This is probably how many software companies work. The professionals in the field of design propose the direction and the CEO (or the person running the company) decides whether he or she believes that's a good direction or not.

#10 StandingInAlley

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Posted 19 September 2012 - 09:28

Thank You for posting. It was fun reading the article.

#11 The King of GnG

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Posted 19 September 2012 - 10:23

Windows 8 is utterly crap. I want an OS I can use, not a damn design showcase!

#12 vetCalum

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Posted 19 September 2012 - 10:29

Windows 8 is utterly crap. I want an OS I can use, not a damn design showcase!

So you can't use something that is usable and designed well; does it have to be poorly designed in order for you to feel you can use it?

#13 Dot Matrix

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Posted 19 September 2012 - 10:30

Windows 8 is utterly crap. I want an OS I can use, not a damn design showcase!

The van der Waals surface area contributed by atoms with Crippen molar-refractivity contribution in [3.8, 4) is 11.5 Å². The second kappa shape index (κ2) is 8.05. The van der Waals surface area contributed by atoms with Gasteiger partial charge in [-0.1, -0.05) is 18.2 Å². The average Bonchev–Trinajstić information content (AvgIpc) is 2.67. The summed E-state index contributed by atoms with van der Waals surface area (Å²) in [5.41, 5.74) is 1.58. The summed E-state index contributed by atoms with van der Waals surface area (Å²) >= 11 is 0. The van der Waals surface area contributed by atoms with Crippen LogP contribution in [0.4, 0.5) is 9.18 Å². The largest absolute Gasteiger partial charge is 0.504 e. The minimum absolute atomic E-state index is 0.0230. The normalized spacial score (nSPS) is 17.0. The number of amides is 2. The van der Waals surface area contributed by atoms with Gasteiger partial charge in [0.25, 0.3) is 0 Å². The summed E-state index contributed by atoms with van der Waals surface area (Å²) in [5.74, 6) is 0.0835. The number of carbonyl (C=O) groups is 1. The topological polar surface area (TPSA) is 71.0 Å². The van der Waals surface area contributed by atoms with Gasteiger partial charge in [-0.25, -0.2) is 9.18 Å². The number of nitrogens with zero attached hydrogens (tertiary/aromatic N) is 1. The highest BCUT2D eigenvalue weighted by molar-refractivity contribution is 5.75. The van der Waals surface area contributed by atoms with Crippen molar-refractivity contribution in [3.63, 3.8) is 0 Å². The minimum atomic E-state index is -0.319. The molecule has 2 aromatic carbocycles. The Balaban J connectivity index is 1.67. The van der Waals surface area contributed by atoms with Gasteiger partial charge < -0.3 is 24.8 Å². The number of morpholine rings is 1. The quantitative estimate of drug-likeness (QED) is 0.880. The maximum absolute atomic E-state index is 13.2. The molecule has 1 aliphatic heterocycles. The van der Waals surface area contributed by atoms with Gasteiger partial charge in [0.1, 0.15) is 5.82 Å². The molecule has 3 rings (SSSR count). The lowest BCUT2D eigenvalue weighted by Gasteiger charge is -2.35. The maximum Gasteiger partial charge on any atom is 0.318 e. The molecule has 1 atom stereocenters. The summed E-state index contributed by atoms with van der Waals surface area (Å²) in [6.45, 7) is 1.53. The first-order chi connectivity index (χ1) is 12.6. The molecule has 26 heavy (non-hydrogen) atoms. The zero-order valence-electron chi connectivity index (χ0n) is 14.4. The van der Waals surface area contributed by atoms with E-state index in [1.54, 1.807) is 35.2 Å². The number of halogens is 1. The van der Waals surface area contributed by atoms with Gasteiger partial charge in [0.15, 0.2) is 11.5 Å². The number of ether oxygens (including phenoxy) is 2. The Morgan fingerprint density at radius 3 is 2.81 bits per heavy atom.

Huh? I've been using it for almost a year and a half. How is it unusable?

#14 ahhell

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Posted 19 September 2012 - 10:36

I have to disagree with the title.

Windows 95 was the boldest/biggest redesign in Microsoft's history.

#15 .Neo

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Posted 19 September 2012 - 10:48

So you can't use something that is usable and designed well; does it have to be poorly designed in order for you to feel you can use it?

Clever reply.

Does Metro in Windows 8 RTM allow me to split screens 50-50 so I can see two apps at the same time?